This is part three of a three-part report on the Philadelphia Flyers’ top 15 North American prospects. The following is a look at five collegiate prospects – two from the University of Wisconsin, and one each from the University of Maine, Colgate University and Harvard University. Parts one and two of this report focused on the Flyers’ professional and Canadian junior prospects, respectively.
Bernd Bruckler (Goaltender, University of Wisconsin)
• Statistically speaking: For the second straight season, Bruckler has split time in the Badgers’ net with Scott Kabotoff almost evenly. This time around, however, the Austria native’s numbers and overall performance have been far superior to that of his netminding counterpart. To this point, Bruckler owns a record of 9-9-3, with a 2.76 GAA and .905 save percentage. Those may not be spellbinding numbers, but you have to consider that the sophomore goalie is playing behind a very suspect blueline unit this season. Kabotoff, while playing with the same defensive players in front of him, has gone only 4-10-1, with a 3.48 GAA and .884 SP. Those numbers go a long way in telling how solid Bruckler has been for Wisconsin this year.
• Bruckler has saved most of his best hockey this season for Wisconsin’s in-conference games. Against WCHA opponents, the 21-year-old netminder has held his own with a 6-6-3 record, a 2.75 GAA and .908 SP. Again, when compared to Kabotoff’s numbers (1-9-3, 4.09 GAA, .872 SP), Bruckler’s stats really stand out. After a rough start to his season, the young backstop managed to settle down and actually had something of a calming influence on his teammates with his steady play. In fact, by December, observers were noting how the Badgers’ seemed to play with much more confidence and order when Bruckler was in the net. Though he has not made any huge developmental strides ths season, Bruckler has put up decent numbers and certainly hasn’t hurt his standing on the Flyers’ organization depth chart with his play.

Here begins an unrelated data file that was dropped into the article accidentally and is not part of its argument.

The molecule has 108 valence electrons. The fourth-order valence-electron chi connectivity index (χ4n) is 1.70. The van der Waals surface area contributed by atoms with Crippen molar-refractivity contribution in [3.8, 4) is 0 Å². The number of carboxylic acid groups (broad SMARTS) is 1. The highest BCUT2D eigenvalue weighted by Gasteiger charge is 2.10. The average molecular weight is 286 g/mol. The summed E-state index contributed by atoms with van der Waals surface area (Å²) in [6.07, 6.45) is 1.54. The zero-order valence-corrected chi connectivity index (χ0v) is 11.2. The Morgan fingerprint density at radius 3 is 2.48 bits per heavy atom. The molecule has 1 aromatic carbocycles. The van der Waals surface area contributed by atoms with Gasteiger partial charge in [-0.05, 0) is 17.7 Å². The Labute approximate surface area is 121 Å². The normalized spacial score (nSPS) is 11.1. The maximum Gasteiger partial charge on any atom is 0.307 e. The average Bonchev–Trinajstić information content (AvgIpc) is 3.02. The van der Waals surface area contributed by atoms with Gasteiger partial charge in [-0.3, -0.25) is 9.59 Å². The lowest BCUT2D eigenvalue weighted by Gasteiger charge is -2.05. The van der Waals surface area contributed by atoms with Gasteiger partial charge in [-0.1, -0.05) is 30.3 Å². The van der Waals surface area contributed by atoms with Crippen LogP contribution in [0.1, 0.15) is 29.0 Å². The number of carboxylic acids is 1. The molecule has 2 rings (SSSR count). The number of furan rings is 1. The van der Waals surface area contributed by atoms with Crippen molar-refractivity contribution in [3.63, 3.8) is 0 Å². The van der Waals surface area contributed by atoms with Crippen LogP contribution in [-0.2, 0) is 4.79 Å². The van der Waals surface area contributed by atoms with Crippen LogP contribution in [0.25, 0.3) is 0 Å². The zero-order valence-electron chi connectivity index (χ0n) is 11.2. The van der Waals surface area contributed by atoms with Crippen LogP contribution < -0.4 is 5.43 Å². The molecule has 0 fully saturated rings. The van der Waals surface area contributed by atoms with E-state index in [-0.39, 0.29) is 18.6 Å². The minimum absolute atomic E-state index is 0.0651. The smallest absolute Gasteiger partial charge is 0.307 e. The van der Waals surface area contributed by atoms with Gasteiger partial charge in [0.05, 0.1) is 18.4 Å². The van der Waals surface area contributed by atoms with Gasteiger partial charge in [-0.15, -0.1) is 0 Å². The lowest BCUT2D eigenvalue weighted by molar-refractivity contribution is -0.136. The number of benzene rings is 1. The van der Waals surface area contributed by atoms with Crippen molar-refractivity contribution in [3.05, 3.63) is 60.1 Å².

• Not surprisingly, Wisconsin head coach Mike Eaves has given Bruckler the lion’s share of the team’s goaltending duties down the stretch. In fact, the sophomore netminder has started seven of the Badgers’ last eight games, going 5-1-1 over that stretch. Bruckler did not look particularly sharp in his last outing, a 9-5 win at Michigan Tech on Saturday night, allowing four goals on only 26 shots and being replaced after two periods by Kabotoff. However, he has been strong of late for the most part, stopping 161 of the 176 shots he faced in the month of February for a .915 SP. Expect Bruckler to get the call for the Badgers when the playoffs commence on March 14.
• The Badgers (7-15-4 for 18 points) currently occupy the eighth overall position in the WCHA standings with two games (both against North Dakota this coming weekend) remaining on the regular season schedule. The Badgers cannot catch seventh-place St. Cloud State (12-10-4, 28 pts.), but must win at least one its last two remaining games to ensure that they are not caught from behind by Michigan Tech (6-17-3, 15 pts.). All 10 teams in the conference qualify for the postseason. Wisconsin would be facing third-seeded Minnesota (14-6-6, 34 pts.) if the season ended today.